Detective Comics #939

by H├ęctor A on August 24, 2016

Script: James Tynion IV
Pencils: Eddy Barrows
Inks: Eber Ferreira
Colors: Adriano Lucas
Letters: Marylin Patrizio
Publisher: DC

***This review contains SPOILERS***

Detective Comics #939 picks up immediately after last issue's conclusion, where Colonel Kane and The General decided to sic an army of drones on Gotham citizens who they suspected were members of the League of Shadows. The team scrambles to stop any casualties and Red Robin overrides their programming to make himself every drone's target.

 

That cliffhanger is fairly concerning but I want to talk about the issue's art team first. having Adriano Lucas on coloring is great. The color palette on the flashback that opens the issue made me think that Al Barrionuevo was drawing it just because of how it recalls last issue's intro. Lucas takes a lot of adventorous choices with his coloring and that's something I always appreciate. Some close-ups are too heavily rendered but those shots of Batman swinging across Gotham City look incredible. I'm also a big fan of Albuquerque's variants for this, they're not too elaborate but that streamlined look works, they all look fantastic.

 

Overall, I don't like Barrows' and Ferreira's art as much as Martínez's. Comparing them is probably not as fair as thinking of their art on its own would be but that's the sort of association that having them alternate makes me jump to. The character acting is odd, Ferreira's inks are very heavy, purporsely obscuring a large portion of the characters' faces, which works for Barman but it ends up making Red Robin look awkward as the shadows clash with his mask.

 

The layouts, which have been very bizarre on this series, are clearer here, even though they don't really get anymore conventional. On a few pages the layouts remind me a bit of Rocafort on The Ultimates with those tilted panels. Although Barrows incorporates more negative space in this particular issue, the pages sometimes come across as too loaded. For what it's worth, Barrows is really good at arranging those weird JH Williams layouts, even if I don't really like them.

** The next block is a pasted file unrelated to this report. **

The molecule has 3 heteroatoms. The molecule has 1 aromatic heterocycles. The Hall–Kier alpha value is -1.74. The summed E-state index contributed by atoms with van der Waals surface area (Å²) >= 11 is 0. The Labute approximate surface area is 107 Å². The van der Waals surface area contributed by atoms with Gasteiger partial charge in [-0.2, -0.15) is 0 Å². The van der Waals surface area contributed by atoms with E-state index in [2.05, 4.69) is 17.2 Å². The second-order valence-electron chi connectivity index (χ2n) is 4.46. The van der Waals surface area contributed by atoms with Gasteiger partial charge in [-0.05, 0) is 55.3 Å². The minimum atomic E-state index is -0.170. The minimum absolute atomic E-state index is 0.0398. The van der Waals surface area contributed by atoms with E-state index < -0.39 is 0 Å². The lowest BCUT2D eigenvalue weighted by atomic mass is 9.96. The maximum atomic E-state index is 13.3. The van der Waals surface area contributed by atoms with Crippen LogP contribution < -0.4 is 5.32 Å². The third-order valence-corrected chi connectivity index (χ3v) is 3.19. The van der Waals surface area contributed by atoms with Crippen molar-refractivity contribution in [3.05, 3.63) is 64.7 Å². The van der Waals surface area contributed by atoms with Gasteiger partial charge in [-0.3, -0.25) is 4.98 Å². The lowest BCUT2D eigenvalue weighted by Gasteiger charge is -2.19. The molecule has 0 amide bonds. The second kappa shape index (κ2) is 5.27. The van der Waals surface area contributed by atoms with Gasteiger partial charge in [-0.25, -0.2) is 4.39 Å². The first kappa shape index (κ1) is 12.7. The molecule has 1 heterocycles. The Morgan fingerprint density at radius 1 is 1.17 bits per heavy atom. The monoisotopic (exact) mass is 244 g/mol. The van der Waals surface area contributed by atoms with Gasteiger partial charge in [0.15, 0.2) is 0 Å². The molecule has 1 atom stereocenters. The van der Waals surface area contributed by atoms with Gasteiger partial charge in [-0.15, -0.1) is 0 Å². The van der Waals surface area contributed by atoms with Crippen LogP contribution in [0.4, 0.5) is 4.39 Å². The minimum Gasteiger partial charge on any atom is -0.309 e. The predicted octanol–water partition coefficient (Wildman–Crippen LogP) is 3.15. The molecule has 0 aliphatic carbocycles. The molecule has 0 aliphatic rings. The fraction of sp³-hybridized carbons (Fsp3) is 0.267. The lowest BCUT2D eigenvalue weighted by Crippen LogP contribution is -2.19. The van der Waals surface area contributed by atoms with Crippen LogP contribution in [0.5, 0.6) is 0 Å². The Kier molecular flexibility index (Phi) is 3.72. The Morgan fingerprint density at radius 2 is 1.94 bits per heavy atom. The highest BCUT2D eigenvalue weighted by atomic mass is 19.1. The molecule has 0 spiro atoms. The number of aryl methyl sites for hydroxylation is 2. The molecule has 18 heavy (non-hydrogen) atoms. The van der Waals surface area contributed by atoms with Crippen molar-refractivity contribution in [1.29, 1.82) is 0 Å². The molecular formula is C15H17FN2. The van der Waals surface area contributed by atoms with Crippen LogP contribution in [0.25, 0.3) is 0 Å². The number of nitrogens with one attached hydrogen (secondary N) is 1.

Tynion and Barrows create a few really great visuals with their characters, as they usually do. The team throws in a DKR reference, which is apparently in vogue. There's also Batwoman and Batman looking over Gotham and Tim Drake facing up against an army drones. I'm sincerely worried about Tim Drake dying, Tynion goes out of his way to establish how he'll stop being a vigilante and go off to college soon. The larger focus on him this issue feels like foreshadowing. I'd hope to see all of this team together for a while longer but, truth be told I'm happy to read whatever story Tynion wants to tell with these characters.

 

The second half of the issue goes very fast, but it does a lot to set up what should be a thrilling final issue for this arc. Tynion's pacing has been mesmerizing since he took over this title, he can keep setting up all this fantastic character moments while the story keeps getting more and more intense. The amount of plot points that he's juggling is impressive, especially because no character feels relegated while he explores Batman and Batwoman's relationship, Tim Drake's future, Clayface's path to redemption, etc.

 

I would like to see more consistent art but overall the experience of reading Detective Comics may be better because of double-shipping, most of these issues that pick up immediately where the last one left off. I don't know if it's worth the pressure that it may put on the creative team (especially in the long run) but this is a story that may have took 7 months to be released and it came out in just over 3 months.

 

Anyways, this series just doesn't let up, Tynion and co. leave us with another exciting cliffhanger after a fun issue. The whole arc has been fantastic. I'm excited to see how “Rise of the Batmen” reads all together after the final issue comes out next month.

Our Score:

9/10

A Look Inside